622 F2d 72 Cazad v. Chesapeake and Ohio Railway Company

622 F.2d 72

Ralph E. CAZAD, Appellee,
UNION OIL COMPANY OF CALIFORNIA, a corporation, Appellee.

No. 78-1393.

United States Court of Appeals,
Fourth Circuit.

Argued Oct. 1, 1979.
Decided May 9, 1980.

Fred Adkins, Huntington, W. Va. (Donald G. Powers, Huddleston, Bolen, Beatty, Porter & Copen, Huntington, W. Va., on brief), for appellant.

Norman K. Fenstermaker, Huntington, W. Va. (Jenkins, Fenstermaker, Krieger, Kayes & Farrell, Huntington, W. Va., on brief), for appellee, Union Oil Co. of California.

Donald L. Rudquist, Minneapolis, Minn. (DeParcq, Anderson, Perl, Hunegs & Rudquist, Minneapolis, Minn., Lawrence J. Lewis, Levy & Lewis, Huntington, W. Va., on brief), for appellee, Ralph E. Cazad.

Before RUSSELL, Circuit Judge, FIELD, Senior Circuit Judge, and HALL, Circuit Judge.

FIELD, Senior Circuit Judge:


The plaintiff, Ralph E. Cazad, filed this action against the Chesapeake and Ohio Railway Company (C&O) under the Federal Employer's Liability Act (FELA), 45 U.S.C. § 51, et seq., alleging that he had been injured as a result of the negligent failure of the C&O to provide a safe place to work. A jury returned a verdict in favor of Cazad and awarded him $284,000 in damages. Judgment was entered on the jury's verdict and the C&O has appealed.


Cazad was employed as a motor car mechanic for the C&O and on the day of his injury he had been directed by his supervisor to go to Cabin Creek, West Virginia, to repair a tamping machine which had been vandalized. Cazad was accompanied by the operator of the tamper, Frederick Holbrook, and they found the machine located on C&O tracks just outside a gate leading to a sidetrack of the Union Oil Company of California (Union Oil). After making partial repairs, Holbrook moved the tamper through the gate onto the property of Union Oil in order to get it closer to Cazad's truck. The gate was unlocked by a key which was in the possession of the C&O. When the repairs had been completed Holbrook moved the machine further down the tracks where he discovered that one of the hydraulic jacks was malfunctioning. It was determined that an "air lock" was causing the malfunction and Cazad removed the hydraulic line from its fitting in order to "bleed" the line. In doing so, he stepped back from the machine to avoid being sprayed by oil and fell into an uncovered drain culvert located about four to six feet from the track. The culvert itself was approximately three by four feet wide and three feet deep. As a result of the fall, Cazad sustained serious and disabling injuries.


In its answer the C&O denied any negligence on its part and alleged that the plaintiff's injuries were caused solely by his own negligence. In addition, the C&O filed a third-party complaint against Union Oil, charging that any injuries to the plaintiff were caused by the negligence of Union Oil, and that C&O was entitled to recover from Union Oil any sums which the C&O might be required to pay to the plaintiff. The complaint asserted that this claim was based upon the law of West Virginia as well as a provision for indemnity and/or contribution contained in a sidetrack agreement between C&O and Union Oil which covered the use of the premises on which Cazad was injured.1 In particular, C&O relied upon paragraph 9 of the sidetrack agreement which reads:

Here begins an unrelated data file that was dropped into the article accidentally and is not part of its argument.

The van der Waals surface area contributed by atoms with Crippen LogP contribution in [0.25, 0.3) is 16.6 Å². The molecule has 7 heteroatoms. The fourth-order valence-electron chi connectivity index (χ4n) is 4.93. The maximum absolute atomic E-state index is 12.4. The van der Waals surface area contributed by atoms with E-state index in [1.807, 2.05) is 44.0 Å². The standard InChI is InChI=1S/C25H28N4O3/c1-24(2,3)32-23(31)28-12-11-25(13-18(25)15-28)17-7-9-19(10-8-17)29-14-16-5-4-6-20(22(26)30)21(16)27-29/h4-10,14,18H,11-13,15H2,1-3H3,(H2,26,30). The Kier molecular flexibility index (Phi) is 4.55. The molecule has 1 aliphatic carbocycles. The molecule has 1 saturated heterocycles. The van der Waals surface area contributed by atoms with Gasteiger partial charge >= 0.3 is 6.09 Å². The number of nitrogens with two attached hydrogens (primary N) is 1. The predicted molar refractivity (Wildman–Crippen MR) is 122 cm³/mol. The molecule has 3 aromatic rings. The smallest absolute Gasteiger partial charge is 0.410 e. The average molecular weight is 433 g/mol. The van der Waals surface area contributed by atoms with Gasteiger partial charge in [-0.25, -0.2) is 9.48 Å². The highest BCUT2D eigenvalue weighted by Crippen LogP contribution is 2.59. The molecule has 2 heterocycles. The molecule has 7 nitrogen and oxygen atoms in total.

As between the parties hereto, each party shall assume and be responsible for all liability for injury to or death of persons and for loss of or damage to property and all liability therefore when arising from or caused by the negligence of its officers, employees, agents, lessees, licensees, contractors or subcontractors, and when arising from or caused by the concurring negligence of the officers, employees, agents, lessees, licensees, contractors, or subcontractors of both parties hereto, all such liability, loss or damage shall be assumed and borne equally by the parties hereto.


At the conclusion of the plaintiff's evidence the district court dismissed the third-party complaint against Union Oil, holding that the C&O had no right of indemnity under the sidetrack agreement and that under West Virginia law there was no right of contribution upon the facts of this case.2 Upon appeal the C&O contends that the district court erred in dismissing the third-party complaint against Union Oil, and that the evidence failed to show any negligence on its part. Additionally, C&O urges that certain instructions given by the trial court were improper and require reversal.-I-


For C&O to recover from Union Oil under the sidetrack agreement or any other theory, it must be established that the plaintiff's injuries were caused in whole or in part by the negligence of Union Oil. On this point C&O contends that since it was found to be negligent, it necessarily follows that Union Oil was negligent, since Cazad concededly was injured on the property of Union Oil. The flaw in this argument, however, is that any negligence on the part of Union Oil must be determined under the common law of West Virginia, where as C& O's negligence under the FELA is to be determined as a matter of federal law interpreting and implementing the Act. Kennedy v. Pennsylvania Railroad Co., 282 F.2d 705 (3 Cir. 1960).3